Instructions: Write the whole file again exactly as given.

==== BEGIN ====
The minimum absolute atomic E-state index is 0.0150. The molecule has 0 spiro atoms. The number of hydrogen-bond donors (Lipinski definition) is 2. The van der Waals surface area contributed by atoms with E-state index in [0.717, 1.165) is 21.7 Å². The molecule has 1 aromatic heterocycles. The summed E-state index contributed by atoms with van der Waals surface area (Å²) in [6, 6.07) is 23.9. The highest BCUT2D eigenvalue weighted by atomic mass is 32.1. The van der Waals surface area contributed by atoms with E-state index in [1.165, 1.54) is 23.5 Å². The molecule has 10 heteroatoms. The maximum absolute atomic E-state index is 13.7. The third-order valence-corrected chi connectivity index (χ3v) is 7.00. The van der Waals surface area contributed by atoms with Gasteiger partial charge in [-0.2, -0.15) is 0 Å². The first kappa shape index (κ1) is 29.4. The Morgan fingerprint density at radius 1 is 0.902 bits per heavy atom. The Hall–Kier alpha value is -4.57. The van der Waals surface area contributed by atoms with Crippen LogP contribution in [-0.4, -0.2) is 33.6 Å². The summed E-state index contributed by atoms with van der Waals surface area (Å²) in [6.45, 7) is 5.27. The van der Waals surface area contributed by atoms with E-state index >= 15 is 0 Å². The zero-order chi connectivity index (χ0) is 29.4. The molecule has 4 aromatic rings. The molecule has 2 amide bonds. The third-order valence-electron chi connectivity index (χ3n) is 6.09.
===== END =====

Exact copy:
The minimum absolute atomic E-state index is 0.0150. The molecule has 0 spiro atoms. The number of hydrogen-bond donors (Lipinski definition) is 2. The van der Waals surface area contributed by atoms with E-state index in [0.717, 1.165) is 21.7 Å². The molecule has 1 aromatic heterocycles. The summed E-state index contributed by atoms with van der Waals surface area (Å²) in [6, 6.07) is 23.9. The highest BCUT2D eigenvalue weighted by atomic mass is 32.1. The van der Waals surface area contributed by atoms with E-state index in [1.165, 1.54) is 23.5 Å². The molecule has 10 heteroatoms. The maximum absolute atomic E-state index is 13.7. The third-order valence-corrected chi connectivity index (χ3v) is 7.00. The van der Waals surface area contributed by atoms with Gasteiger partial charge in [-0.2, -0.15) is 0 Å². The first kappa shape index (κ1) is 29.4. The Morgan fingerprint density at radius 1 is 0.902 bits per heavy atom. The Hall–Kier alpha value is -4.57. The van der Waals surface area contributed by atoms with Crippen LogP contribution in [-0.4, -0.2) is 33.6 Å². The summed E-state index contributed by atoms with van der Waals surface area (Å²) in [6.45, 7) is 5.27. The van der Waals surface area contributed by atoms with E-state index >= 15 is 0 Å². The zero-order chi connectivity index (χ0) is 29.4. The molecule has 4 aromatic rings. The molecule has 2 amide bonds. The third-order valence-electron chi connectivity index (χ3n) is 6.09.